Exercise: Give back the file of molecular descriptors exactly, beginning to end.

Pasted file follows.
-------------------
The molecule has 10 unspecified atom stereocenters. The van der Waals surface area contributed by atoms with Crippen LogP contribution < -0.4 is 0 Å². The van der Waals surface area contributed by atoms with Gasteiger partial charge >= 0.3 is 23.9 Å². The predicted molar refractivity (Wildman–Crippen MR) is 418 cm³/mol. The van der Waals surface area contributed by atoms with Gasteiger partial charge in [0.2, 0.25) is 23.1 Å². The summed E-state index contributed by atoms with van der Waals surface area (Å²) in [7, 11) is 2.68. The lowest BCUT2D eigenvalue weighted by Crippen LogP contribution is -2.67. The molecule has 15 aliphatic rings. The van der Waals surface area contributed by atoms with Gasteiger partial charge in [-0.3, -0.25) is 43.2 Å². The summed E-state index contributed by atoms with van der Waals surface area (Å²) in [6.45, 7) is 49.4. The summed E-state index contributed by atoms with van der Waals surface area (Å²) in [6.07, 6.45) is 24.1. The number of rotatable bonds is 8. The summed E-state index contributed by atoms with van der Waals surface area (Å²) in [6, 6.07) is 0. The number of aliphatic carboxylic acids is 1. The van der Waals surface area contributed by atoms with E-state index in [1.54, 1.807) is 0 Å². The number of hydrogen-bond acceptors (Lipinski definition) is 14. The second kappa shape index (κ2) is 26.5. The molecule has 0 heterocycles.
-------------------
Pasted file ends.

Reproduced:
The molecule has 10 unspecified atom stereocenters. The van der Waals surface area contributed by atoms with Crippen LogP contribution < -0.4 is 0 Å². The van der Waals surface area contributed by atoms with Gasteiger partial charge >= 0.3 is 23.9 Å². The predicted molar refractivity (Wildman–Crippen MR) is 418 cm³/mol. The van der Waals surface area contributed by atoms with Gasteiger partial charge in [0.2, 0.25) is 23.1 Å². The summed E-state index contributed by atoms with van der Waals surface area (Å²) in [7, 11) is 2.68. The lowest BCUT2D eigenvalue weighted by Crippen LogP contribution is -2.67. The molecule has 15 aliphatic rings. The van der Waals surface area contributed by atoms with Gasteiger partial charge in [-0.3, -0.25) is 43.2 Å². The summed E-state index contributed by atoms with van der Waals surface area (Å²) in [6.45, 7) is 49.4. The summed E-state index contributed by atoms with van der Waals surface area (Å²) in [6.07, 6.45) is 24.1. The number of rotatable bonds is 8. The summed E-state index contributed by atoms with van der Waals surface area (Å²) in [6, 6.07) is 0. The number of aliphatic carboxylic acids is 1. The van der Waals surface area contributed by atoms with E-state index in [1.54, 1.807) is 0 Å². The number of hydrogen-bond acceptors (Lipinski definition) is 14. The second kappa shape index (κ2) is 26.5. The molecule has 0 heterocycles.